Title: The Agony of Gallipoli
Author: Laffin, John
Edition: Revised Edition
Publisher: Sutton Publishing
Publication Date: 2005
Cover: Soft Cover without Dust Jacket – 295 pages
Comments: ‘Sacred ground of lost endeavour’ or ‘Hell heaped up’?
Controversy still rages today about the Gallipoli campaign, inspired by Winston Churchill and designed to knock Turkey out of World War I, thereby opening a supply route to arms-starved Russia. Was it one of the greatest blunders of the war, misconceived from the start and mishandled by tacticians? Or was it a strategic masterstroke, ruined by incompetence on the spot?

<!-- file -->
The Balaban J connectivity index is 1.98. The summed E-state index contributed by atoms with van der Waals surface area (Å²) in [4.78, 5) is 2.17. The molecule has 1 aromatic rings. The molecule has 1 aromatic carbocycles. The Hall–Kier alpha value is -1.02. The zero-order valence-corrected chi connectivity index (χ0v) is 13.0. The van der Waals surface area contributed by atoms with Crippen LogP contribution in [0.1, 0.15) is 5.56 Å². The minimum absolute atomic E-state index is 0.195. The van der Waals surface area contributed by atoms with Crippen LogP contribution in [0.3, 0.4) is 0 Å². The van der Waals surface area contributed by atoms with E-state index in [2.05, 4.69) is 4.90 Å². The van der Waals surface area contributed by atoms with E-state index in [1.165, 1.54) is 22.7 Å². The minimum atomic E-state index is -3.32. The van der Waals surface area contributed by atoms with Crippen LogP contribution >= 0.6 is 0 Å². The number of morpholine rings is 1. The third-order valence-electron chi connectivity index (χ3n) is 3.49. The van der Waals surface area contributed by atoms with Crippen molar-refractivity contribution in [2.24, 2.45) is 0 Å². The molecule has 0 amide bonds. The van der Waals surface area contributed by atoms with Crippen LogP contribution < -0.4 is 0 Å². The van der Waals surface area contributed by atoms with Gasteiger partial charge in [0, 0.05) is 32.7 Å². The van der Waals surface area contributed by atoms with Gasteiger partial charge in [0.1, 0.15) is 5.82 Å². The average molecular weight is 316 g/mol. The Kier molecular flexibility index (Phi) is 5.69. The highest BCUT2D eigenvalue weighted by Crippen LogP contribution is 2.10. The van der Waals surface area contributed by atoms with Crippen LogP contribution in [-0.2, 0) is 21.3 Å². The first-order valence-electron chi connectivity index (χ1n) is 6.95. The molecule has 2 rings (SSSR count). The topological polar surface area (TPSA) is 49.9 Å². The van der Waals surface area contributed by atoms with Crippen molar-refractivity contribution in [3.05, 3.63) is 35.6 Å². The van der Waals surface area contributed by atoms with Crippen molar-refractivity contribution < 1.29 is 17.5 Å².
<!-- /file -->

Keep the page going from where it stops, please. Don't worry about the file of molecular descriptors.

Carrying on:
Whichever view is accepted, the campaign was of decisive importance, its failure paving the way first to the collapse of the Imperial Russian army and later to socialist revolution. This is much more than just another account of the action in the field. John Laffin has written a critical and challenging analysis of the whole campaign, assisted by detailed maps and contemporary photographs.
He examines the premises on which it was conceived, the way it was executed, the personalities of the generals, and the conflicts amongst them. The author’s introduction declares that ‘the purpose of this book is to explain the defeat, to apportion the blame, and to let the soldiers speak. Here he provides a forthright treatment of a subject which still continues to grip the imaginations of people throughout the world.